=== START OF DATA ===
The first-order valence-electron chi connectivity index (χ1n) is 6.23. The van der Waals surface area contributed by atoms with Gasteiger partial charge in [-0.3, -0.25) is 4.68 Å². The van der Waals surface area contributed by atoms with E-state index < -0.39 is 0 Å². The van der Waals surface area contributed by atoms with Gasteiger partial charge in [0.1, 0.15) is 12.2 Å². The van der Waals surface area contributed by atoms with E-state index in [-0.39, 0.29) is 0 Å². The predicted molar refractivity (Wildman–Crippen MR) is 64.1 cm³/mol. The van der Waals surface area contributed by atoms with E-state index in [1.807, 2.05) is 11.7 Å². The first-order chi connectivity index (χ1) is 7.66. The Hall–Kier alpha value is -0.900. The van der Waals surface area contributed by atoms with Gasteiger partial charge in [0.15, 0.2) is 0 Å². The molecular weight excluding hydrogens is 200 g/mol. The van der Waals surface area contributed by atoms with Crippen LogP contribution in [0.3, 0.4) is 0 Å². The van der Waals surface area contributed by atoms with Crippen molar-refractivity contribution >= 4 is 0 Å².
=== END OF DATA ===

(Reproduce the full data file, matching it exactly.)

The first-order valence-electron chi connectivity index (χ1n) is 6.23. The van der Waals surface area contributed by atoms with Gasteiger partial charge in [-0.3, -0.25) is 4.68 Å². The van der Waals surface area contributed by atoms with E-state index < -0.39 is 0 Å². The van der Waals surface area contributed by atoms with Gasteiger partial charge in [0.1, 0.15) is 12.2 Å². The van der Waals surface area contributed by atoms with E-state index in [-0.39, 0.29) is 0 Å². The predicted molar refractivity (Wildman–Crippen MR) is 64.1 cm³/mol. The van der Waals surface area contributed by atoms with E-state index in [1.807, 2.05) is 11.7 Å². The first-order chi connectivity index (χ1) is 7.66. The Hall–Kier alpha value is -0.900. The van der Waals surface area contributed by atoms with Gasteiger partial charge in [0.15, 0.2) is 0 Å². The molecular weight excluding hydrogens is 200 g/mol. The van der Waals surface area contributed by atoms with Crippen LogP contribution in [0.3, 0.4) is 0 Å². The van der Waals surface area contributed by atoms with Crippen molar-refractivity contribution >= 4 is 0 Å².